THE PDQ SOLUTION TO CREATING METAPHOR AND DESCRIPTION IN FICTION NARRATIVE

by Michael Neff

You are a writer. It is your job to faithfully explore and note the world of your fiction. You have here the perfect means for initiating this process: the PROSE DESCRIPTION QUESTIONNAIRE. When it comes to writing descriptive narrative, or simply generating conceptual thought regarding a specific object/person/place/event/condition in the novel, the questionnaire below is indispensable.

REMEMBER, EVERYTHING THAT EXISTS HAS VARIED DIMENSION AND FORM, DEPENDING ON THE OBSERVER.

Things exist in the mind as hazy memory, and in reality as measurable matter; things also exist in a place and time, betwixt and between, in dark and light. Things affect human beings in different ways. Imagine the difference between an object that is foreign to you and one that is familiar and sentimental—a child's toy, for  example. Even an object simple as a woman's dress possesses angles and facets you might never have imagined or thought to notice (the results below are the result of brainstorming the dress with each of these questions, thus creating pages of notes later culled down and edited.). The PDQ can thus be effectively used by you to develop imagery, structure, concepts and metaphors for just about anything. 

Approach each question separately, and use it as a means of brainstorming thought. Write whatever comes to mind, freely associate, and follow the path of association. Get it all down, however much, then return and edit it later, culling forth the best bits and impressions.  This process created five pages of notes on the dress below, culled to the following.

Thoughts on the dress:

Q: What of appearance? How to describe?
A: at a distance, a small cloud, one that the sun will soon dissolve; like a shadow of leaf on the bottom of a pond; like striking a match in a night-black and windowless room, the flame thereof made nervous by breath; a soft attraction with feet to carry it, arms to straighten it; sometimes a bell or a letter of alphabet between the trees, only for a moment.

Q: Where does it occur?
A: Between the peaks of the Sierras; on the banks of the Ohio; in my eyes; on a lake at night, between a short pine and a high moon; inside us; between Topeka and Winnemucca, inside my car, in my living room beside "Curb Your Enthusiasm" on television.

Q: Does it have an edge, a geometry, a form?
A: amorphous, fluid flutter, as if wash on the line, three hours of cloud at once.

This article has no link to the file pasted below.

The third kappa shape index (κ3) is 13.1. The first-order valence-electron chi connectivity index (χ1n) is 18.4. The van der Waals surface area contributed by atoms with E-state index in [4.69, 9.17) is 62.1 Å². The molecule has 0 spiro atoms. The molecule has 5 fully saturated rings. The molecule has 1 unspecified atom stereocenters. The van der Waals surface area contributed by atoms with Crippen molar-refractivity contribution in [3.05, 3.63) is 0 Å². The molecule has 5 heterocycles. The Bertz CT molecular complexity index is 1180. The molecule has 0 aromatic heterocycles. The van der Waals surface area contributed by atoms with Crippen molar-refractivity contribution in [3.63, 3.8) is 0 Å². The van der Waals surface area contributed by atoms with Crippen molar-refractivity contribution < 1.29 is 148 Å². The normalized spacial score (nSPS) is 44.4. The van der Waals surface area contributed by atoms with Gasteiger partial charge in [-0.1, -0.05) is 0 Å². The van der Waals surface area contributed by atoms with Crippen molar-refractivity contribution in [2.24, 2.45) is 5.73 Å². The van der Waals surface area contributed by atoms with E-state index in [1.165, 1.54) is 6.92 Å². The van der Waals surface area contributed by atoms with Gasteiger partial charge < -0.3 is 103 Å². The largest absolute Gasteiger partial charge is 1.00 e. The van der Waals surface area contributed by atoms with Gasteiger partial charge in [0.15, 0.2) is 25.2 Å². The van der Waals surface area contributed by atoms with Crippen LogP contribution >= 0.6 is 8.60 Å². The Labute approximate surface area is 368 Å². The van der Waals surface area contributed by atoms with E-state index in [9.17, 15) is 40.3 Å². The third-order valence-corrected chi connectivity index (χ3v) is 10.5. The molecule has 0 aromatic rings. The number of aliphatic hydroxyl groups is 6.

Q: What is the origin?
A: deriving from the spume and spray of ancient worm, coaxed from the inner tunnels of worm; woven by furrowed hands, brown hands, belonging to those who dream of magazines and the privileged godling women who live there in pink sherbert worlds of beach and sea.

Q: A mass, texture? What is the composition?
A: light as light, as breath, white-soft; woven angel hair, etc.

Q: What does it stand in contrast too? How?
A: to the shadows of the valley, to the sky, to my gloom, to her discouragement, to the scowls and dark thoughts of those who envy it, to the storm that makes it more radiant, to the sun that embraces it and carries it below the earth at dusk.

Q: How does it bend and warp and effect the space about it?
A: it obscures/hides the space, quiets it, as a giant step of dawn that dissolves the grey, pushes other space to the corner of the eye where it is quickly forgotten, blurring, dilution; or an energizing of the environs instead.

Q: What does it do? What is the effect?
A: it yields to wind, colors her with youth, bestows her with a vivacity she could never have had otherwise, sheathes her in confidence, sprays outward, blooms,  bell-shaped; fuses a memory just long enough to be harbinger of a long regret, an enduring bitterness and despair later - whenever it should resurface.

Q: What is the poetic purpose of it?
A: to be flowed upon by shadows of leaves, a crumble of brown and sun-yellow moving across it; to create loss where no loss existed, to create a yearn for youth where it was once forgotten, to recall a time of happiness once unable to be recalled.

Q: What are it's advantages and disadvantages, psychological and physical?
A: It foster illusions which take hold and germinate, expand to become mythos, assure a future tragedy of realization of a truth of age and life more mundane and mean than could ever have been thought possible.

Q: What is the ripple effect, i.e., what causal chain does it set into motion?
A: The envy sets in motion a long term resentment which later manifests itself in pettiness or hatred. The wonder and symbolism causes an elation that soon finds the owner, on that particular day, lifting face to the sun and sky, giving thanks for life.

Q: Who does it affect?
A: Emile and the gang couldn‘t stop talking about it. They made undulating, downward motions with their hands, as if tracing a fall of water over stones. Ms. Eliza, well, you could only say that she was shocked by it. Beth Tillman searched through every store from Towson to Bellaville to find one just like it. The entire town quaked and thrilled and blustered to the shape of the dress, to the song of the dress.

Q: It evolves to become? What is the climax/denouement? What condition, form will it assume at this time?
A: snagged a bit at a time on dried winter, scattered in wasted lots like cold paper, scrubbed in black grease and squeezed by painful hands to a tiny knot; frayed to a hundred threads and snagging knots, to litter, to confetti, to jaundiced shreds like dying leaves, earthbound; singular and perspiring as memory from the skin, evaporating to the steam of dumbed beings, loosed to the wind, the memory breaking apart bit by bit or else dislodged into the blood, released as energy, a radioactive half-life decay of dress.


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